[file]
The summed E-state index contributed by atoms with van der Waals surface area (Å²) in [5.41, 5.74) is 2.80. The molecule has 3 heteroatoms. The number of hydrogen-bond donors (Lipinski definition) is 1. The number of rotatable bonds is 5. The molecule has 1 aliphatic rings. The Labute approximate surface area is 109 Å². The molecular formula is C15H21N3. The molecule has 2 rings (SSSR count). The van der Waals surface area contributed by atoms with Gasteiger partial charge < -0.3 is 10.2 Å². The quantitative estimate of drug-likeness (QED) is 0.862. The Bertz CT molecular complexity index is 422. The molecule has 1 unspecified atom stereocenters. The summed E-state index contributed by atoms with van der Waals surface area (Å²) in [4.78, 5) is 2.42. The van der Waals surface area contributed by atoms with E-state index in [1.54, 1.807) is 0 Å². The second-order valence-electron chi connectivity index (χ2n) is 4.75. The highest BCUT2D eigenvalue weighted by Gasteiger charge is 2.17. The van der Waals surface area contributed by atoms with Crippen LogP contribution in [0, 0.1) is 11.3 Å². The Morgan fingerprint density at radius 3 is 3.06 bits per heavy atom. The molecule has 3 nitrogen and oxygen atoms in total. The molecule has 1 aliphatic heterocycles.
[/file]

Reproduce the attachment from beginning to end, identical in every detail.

The summed E-state index contributed by atoms with van der Waals surface area (Å²) in [5.41, 5.74) is 2.80. The molecule has 3 heteroatoms. The number of hydrogen-bond donors (Lipinski definition) is 1. The number of rotatable bonds is 5. The molecule has 1 aliphatic rings. The Labute approximate surface area is 109 Å². The molecular formula is C15H21N3. The molecule has 2 rings (SSSR count). The van der Waals surface area contributed by atoms with Gasteiger partial charge < -0.3 is 10.2 Å². The quantitative estimate of drug-likeness (QED) is 0.862. The Bertz CT molecular complexity index is 422. The molecule has 1 unspecified atom stereocenters. The summed E-state index contributed by atoms with van der Waals surface area (Å²) in [4.78, 5) is 2.42. The van der Waals surface area contributed by atoms with E-state index in [1.54, 1.807) is 0 Å². The second-order valence-electron chi connectivity index (χ2n) is 4.75. The highest BCUT2D eigenvalue weighted by Gasteiger charge is 2.17. The van der Waals surface area contributed by atoms with Crippen LogP contribution in [0, 0.1) is 11.3 Å². The Morgan fingerprint density at radius 3 is 3.06 bits per heavy atom. The molecule has 3 nitrogen and oxygen atoms in total. The molecule has 1 aliphatic heterocycles.